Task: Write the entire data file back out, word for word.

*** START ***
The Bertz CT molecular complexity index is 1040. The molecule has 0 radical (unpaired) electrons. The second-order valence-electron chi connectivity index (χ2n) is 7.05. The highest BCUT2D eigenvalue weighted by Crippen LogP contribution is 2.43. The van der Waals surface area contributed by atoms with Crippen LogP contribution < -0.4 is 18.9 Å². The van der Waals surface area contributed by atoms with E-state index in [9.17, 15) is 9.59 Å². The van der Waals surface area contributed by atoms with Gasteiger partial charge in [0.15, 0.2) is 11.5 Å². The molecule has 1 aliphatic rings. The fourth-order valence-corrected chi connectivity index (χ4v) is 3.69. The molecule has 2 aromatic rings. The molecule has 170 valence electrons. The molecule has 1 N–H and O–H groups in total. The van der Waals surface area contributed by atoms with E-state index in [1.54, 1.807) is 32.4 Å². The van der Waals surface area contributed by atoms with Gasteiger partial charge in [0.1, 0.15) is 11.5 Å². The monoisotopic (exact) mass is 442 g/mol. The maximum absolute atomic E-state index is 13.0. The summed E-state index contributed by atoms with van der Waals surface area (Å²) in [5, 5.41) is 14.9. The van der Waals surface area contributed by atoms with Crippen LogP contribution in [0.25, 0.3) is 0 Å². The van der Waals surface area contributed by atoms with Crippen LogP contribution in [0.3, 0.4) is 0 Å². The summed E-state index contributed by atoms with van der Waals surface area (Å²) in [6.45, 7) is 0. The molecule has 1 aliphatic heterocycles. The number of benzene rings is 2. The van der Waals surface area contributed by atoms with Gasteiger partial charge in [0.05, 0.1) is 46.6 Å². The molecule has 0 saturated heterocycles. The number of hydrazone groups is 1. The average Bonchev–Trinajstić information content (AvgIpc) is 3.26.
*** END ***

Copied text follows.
The Bertz CT molecular complexity index is 1040. The molecule has 0 radical (unpaired) electrons. The second-order valence-electron chi connectivity index (χ2n) is 7.05. The highest BCUT2D eigenvalue weighted by Crippen LogP contribution is 2.43. The van der Waals surface area contributed by atoms with Crippen LogP contribution < -0.4 is 18.9 Å². The van der Waals surface area contributed by atoms with E-state index in [9.17, 15) is 9.59 Å². The van der Waals surface area contributed by atoms with Gasteiger partial charge in [0.15, 0.2) is 11.5 Å². The molecule has 1 aliphatic rings. The fourth-order valence-corrected chi connectivity index (χ4v) is 3.69. The molecule has 2 aromatic rings. The molecule has 170 valence electrons. The molecule has 1 N–H and O–H groups in total. The van der Waals surface area contributed by atoms with E-state index in [1.54, 1.807) is 32.4 Å². The van der Waals surface area contributed by atoms with Gasteiger partial charge in [0.1, 0.15) is 11.5 Å². The monoisotopic (exact) mass is 442 g/mol. The maximum absolute atomic E-state index is 13.0. The summed E-state index contributed by atoms with van der Waals surface area (Å²) in [5, 5.41) is 14.9. The van der Waals surface area contributed by atoms with Crippen LogP contribution in [0.25, 0.3) is 0 Å². The van der Waals surface area contributed by atoms with Crippen LogP contribution in [0.3, 0.4) is 0 Å². The summed E-state index contributed by atoms with van der Waals surface area (Å²) in [6.45, 7) is 0. The molecule has 1 aliphatic heterocycles. The number of benzene rings is 2. The van der Waals surface area contributed by atoms with Gasteiger partial charge in [0.05, 0.1) is 46.6 Å². The molecule has 0 saturated heterocycles. The number of hydrazone groups is 1. The average Bonchev–Trinajstić information content (AvgIpc) is 3.26.